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Amud or Amoud (Somali: Camuud, Arabic: العامود‎) is an ancient, ruined town in the northwestern Awdal region of Somaliland.[1] Named after its patron Saint Amud[2] it was a center of activity during the Golden Age of the Adal Kingdom. The archaeological site is situated 1,000 metres (3,300 ft) above sea level, around 10 km southeast of the regional capital Borama.[3][4]

Archaeological site
Amud, Somalia.jpg
Amud is located in Somalia
Location in Somaliland
Coordinates: 9°59′57″N 43°13′56″E / 9.99917°N 43.23222°E / 9.99917; 43.23222Coordinates: 9°59′57″N 43°13′56″E / 9.99917°N 43.23222°E / 9.99917; 43.23222
Country Somaliland
Time zoneUTC+3 (EAT)


The old section of Amud spans 25 acres (100,000 m2) and contains hundreds of ancient ruins of multi-roomed courtyard houses, stone walls, complex mosques, and other archaeological remains, including intricate colored glass bracelets and Chinese ceramics.[5]

According to Sonia Mary Cole, the town features 250 to 300 houses and an ancient temple. The temple was constructed of carefully dressed stone, and was later transformed into a mosque. It also features pottery lamps. Altogether, the building techniques, among other factors, point to a close association with Aksumite archaeological sites from the 2nd to 5th centuries AD.[6]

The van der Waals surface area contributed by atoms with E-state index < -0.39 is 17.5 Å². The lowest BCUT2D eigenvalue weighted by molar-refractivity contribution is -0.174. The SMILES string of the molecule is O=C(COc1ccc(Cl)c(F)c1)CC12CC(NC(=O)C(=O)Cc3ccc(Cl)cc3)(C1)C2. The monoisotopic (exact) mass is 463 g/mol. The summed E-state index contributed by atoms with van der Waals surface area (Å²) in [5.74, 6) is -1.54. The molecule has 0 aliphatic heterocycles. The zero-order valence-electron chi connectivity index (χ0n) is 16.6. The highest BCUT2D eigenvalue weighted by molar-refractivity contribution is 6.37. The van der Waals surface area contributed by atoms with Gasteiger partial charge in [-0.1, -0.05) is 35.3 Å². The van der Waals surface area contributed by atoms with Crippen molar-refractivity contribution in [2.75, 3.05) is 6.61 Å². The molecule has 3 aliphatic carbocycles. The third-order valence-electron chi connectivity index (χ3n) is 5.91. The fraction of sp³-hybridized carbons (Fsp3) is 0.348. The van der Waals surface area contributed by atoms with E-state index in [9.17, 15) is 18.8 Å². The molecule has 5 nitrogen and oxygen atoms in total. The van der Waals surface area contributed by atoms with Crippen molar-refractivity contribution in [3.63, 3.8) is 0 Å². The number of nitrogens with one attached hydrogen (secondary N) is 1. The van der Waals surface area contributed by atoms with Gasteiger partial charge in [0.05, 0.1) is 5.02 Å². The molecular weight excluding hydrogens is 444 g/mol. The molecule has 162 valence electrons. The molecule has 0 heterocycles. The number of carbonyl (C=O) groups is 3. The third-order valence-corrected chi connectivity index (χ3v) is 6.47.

Amud is home to several historic pilgrimage sites belonging to celebrated Somali Saints, the most prominent being Saint Sau, Saint Amud and Saint Sharlagamadi. During his research in the area, the historian G.W.B. Huntingford noticed that whenever a historic site had the prefix Aw in its name (such as the ruins of Aw Barre), it denoted the final resting place of a local Saint.[4] The patron Saint Amud is buried in the vicinity of the ancient town.[7]

The Amoud University in Borama is named after the archaeological site.


The region around the ancient town and university is inhabited by the Faarah Nuur, one of the two sub divisions of Reer Nuur, a subclan of the Gadabuursi Dir clan.[8]

See alsoEdit


  1. ^ Damtew Teferra, African higher education: an international reference handbook, (Indiana University Press: 2003)
  2. ^ Somaliland: With Addis Ababa and Eastern Ethiopia
  3. ^ Somaliland: With Addis Ababa and Eastern Ethiopia, p. 148
  4. ^ a b Huntingford, "The town of Amud, Somalia", Azania, 13 (1978), p. 184
  5. ^ The Archaeology of Islam in Sub Saharan Africa, p. 72/73
  6. ^ Cole, Sonia Mary (1964). The Prehistory of East Africa. Weidenfeld & Nicolson. p. 275.
  7. ^ Somaliland: With Addis Ababa and Eastern Ethiopia,
  8. ^ Hayward, R. J.; Lewis, I. M. (2005-08-17). Voice and Power. Routledge. ISBN 9781135751753.

External linksEdit